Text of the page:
• ID Magazine

      ID emphasizes industrial and product design information and is updated daily.

    • International Journal of Product Development

      This publication is responsible for articles on product strategy, virtual and collaborative product development and discussions of value cycle management for products.

    • The Design Journal

      Released by Bloomsbury Publishing, The Design Journal is the official publication of the European Academy of Design.

    • The International Journal of Design

      A peer-reviewed journal that publishes a variety of research papers in multiple design fields.

    • The Journal of Sustainable Product Design

      Each issue of this publication focuses on the theories and practical concerns of sustainable design and development.

  • Trade Magazines

    • Azure Magazine

      Azure profiles professional designers and presents news and analysis of trends in design.

    • Product Design and Development Magazine

      This publication is particularly technical, assessing the engineering and craftsmanship behind products and technology across many different fields.

Design Grants & Scholarships

  • Grants

    • Art Works Design Grant

      Deadline: July 24

      Award Amount: Varies

      This grant is available to individuals in multiple fields, including product design, rural design, landscape architecture and more.

    • Designerfund

      Deadline:

      Award Amount: Varies

      Designerfund helps entrepreneurial designers in several stages. Pairing qualified candidates with mentors and angel investors, while also investing in these candidates themselves.

    • The Carter Manny Award

      Deadline:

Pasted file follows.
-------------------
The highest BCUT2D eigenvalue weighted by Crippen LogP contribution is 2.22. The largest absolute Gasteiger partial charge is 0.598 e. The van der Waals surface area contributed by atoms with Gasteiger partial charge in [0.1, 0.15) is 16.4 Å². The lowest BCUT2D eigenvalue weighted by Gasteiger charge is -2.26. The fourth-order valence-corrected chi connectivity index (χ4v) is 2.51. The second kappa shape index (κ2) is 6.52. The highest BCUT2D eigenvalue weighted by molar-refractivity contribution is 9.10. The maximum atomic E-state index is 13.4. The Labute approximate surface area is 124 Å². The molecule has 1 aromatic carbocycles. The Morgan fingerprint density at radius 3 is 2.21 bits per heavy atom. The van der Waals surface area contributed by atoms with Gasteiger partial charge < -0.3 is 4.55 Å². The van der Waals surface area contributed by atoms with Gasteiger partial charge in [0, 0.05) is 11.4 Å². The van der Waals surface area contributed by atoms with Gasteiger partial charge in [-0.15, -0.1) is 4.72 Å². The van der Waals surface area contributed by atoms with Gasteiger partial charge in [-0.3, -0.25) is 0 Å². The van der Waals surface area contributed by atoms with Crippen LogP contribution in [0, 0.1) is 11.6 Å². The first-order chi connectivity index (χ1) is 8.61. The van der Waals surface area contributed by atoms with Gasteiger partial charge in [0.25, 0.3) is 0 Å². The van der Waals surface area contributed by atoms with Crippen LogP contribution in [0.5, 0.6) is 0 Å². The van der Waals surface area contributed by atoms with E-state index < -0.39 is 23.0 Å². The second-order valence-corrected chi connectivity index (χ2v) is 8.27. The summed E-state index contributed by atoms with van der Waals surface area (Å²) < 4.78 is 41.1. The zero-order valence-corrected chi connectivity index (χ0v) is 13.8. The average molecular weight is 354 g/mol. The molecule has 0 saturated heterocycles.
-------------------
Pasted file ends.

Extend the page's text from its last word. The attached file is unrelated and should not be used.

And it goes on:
Award Amount: $15,000 and $20,000

      The Carter Manny funds research and writing for doctoral students in a variety of fields, including design, engineering and architecture.

  • Scholarships

Design Internships

  • LUNAR

    Deadline:

    Lunar, a client-driven product design business is continually looking to fill various interns positions in their San Francisco and Munich offices.

  • Mattel

    Deadline: February 10th

    Mattel, makers of countless toys and games, is hiring an undergraduate product design intern in their East Aurora, NY office.

  • Nike Inc.

    Deadline:

    Nike regularly hires product development intern in its Beaverton, OR office. Check their onsite listings for the latest.

  • Palantir

    Deadline:

    Palantir Technologies is committed to advancing design via software that analyzes and visualizes data. They value the insights and efforts of product designers and so are hiring design interns.

  • Smart Design

    Deadline:

    Smart Design, a NYC-based design firm, hires paid interns on a rolling basis. Internship areas relevant to design students include: industrial design, design research and interaction design.

Design Student & Professional Organizations